Its about not being able to see the seemingly obvious. In this case (for a scientific study) a man
    in a gorilla suit in the audience of a basketball match.

    Not the slightest surprise to me, I've had a pedestrian seemingly staring in my direction that
    obviously had not seen me at all.
     
  10. Tony Raven

    Tony Raven Guest

    W K wrote:
    >
    > Its about not being able to see the seemingly obvious. In this case (for a scientific study) a man
    > in a gorilla suit in the audience of a basketball match.
    >
    > Not the slightest surprise to me, I've had a pedestrian seemingly staring in my direction that
    > obviously had not seen me at all.

    I suspect that it is not quite what it seems. The audience were being asked to concentrate on a
    specific, not easy, task of counting the number of passes. The gorilla walking through was not
    important. Think of the cinema when you are engrossed and someone walks in front of you. You don't
    bother at all with who they are or what they look like, you just try and move to be able to continue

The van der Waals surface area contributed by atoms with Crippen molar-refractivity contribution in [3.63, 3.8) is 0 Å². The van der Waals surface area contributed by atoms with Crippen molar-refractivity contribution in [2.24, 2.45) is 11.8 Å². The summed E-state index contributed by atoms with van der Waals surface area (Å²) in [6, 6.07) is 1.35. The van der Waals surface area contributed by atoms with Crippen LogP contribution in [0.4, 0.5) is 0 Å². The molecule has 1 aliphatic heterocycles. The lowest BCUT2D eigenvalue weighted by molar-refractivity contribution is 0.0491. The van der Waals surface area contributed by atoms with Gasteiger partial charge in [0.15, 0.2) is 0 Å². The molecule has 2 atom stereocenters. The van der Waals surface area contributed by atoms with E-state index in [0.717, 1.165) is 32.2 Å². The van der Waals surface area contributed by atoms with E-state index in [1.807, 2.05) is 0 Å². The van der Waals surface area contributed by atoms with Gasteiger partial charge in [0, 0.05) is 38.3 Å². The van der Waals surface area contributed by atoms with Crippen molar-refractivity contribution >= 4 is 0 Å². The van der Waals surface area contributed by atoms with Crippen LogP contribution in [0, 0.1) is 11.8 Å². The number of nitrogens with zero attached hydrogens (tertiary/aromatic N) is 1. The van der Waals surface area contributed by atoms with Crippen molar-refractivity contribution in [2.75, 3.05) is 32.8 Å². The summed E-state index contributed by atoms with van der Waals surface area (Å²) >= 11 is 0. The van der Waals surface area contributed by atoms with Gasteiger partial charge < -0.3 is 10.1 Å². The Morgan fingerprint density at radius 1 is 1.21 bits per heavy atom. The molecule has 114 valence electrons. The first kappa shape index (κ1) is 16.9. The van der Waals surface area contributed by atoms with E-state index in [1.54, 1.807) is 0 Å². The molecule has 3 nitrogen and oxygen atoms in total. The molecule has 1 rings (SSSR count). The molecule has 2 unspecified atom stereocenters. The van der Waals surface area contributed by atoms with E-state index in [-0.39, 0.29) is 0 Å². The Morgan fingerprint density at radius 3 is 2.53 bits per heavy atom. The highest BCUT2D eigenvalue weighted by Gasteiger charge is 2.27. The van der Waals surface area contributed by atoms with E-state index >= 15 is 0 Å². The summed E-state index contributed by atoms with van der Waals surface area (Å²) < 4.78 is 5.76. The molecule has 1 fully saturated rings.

viewing the screen. I bet though that if the gorilla had made steps towards a member of the audience
    they would have noticed it as it started to become relevant as a possible threat. Otherwise it would
    be ignored as an irrelevant distraction.

    Just my $0.02

    Tony
     
  11. "Tony Raven" <[email protected]> writes:

    >W K wrote:

    >> Its about not being able to see the seemingly obvious. In this case (for a scientific study) a
    >> man in a gorilla suit in the audience of a basketball match.
    >>
    >> Not the slightest surprise to me, I've had a pedestrian seemingly staring in my direction that
    >> obviously had not seen me at all.

    >I suspect that it is not quite what it seems. The audience were being asked to concentrate on a
    >specific, not easy, task of counting the number of passes. The gorilla walking through was not
    >important. Think of the cinema when you are engrossed and someone walks in front of you. You don't
    >bother at all with who they are or what they look like, you just try and move to be able to
    >continue viewing the screen. I bet though that if the gorilla had made steps towards a member of
    >the audience they would have noticed it as it started to become relevant as a possible threat.
    >Otherwise it would be ignored as an irrelevant distraction.

    Exactly. Cyclists don't threaten cars. An irrelevant distraction to the serious business
    of motoring.

    --
    Chris Malcolm [email protected] +44 (0)131 651 3445 DoD #205
    IPAB, Informatics, JCMB, King's Buildings, Edinburgh, EH9 3JZ, UK
    [http://www.dai.ed.ac.uk/homes/cam/]
     
Loading...
Loading...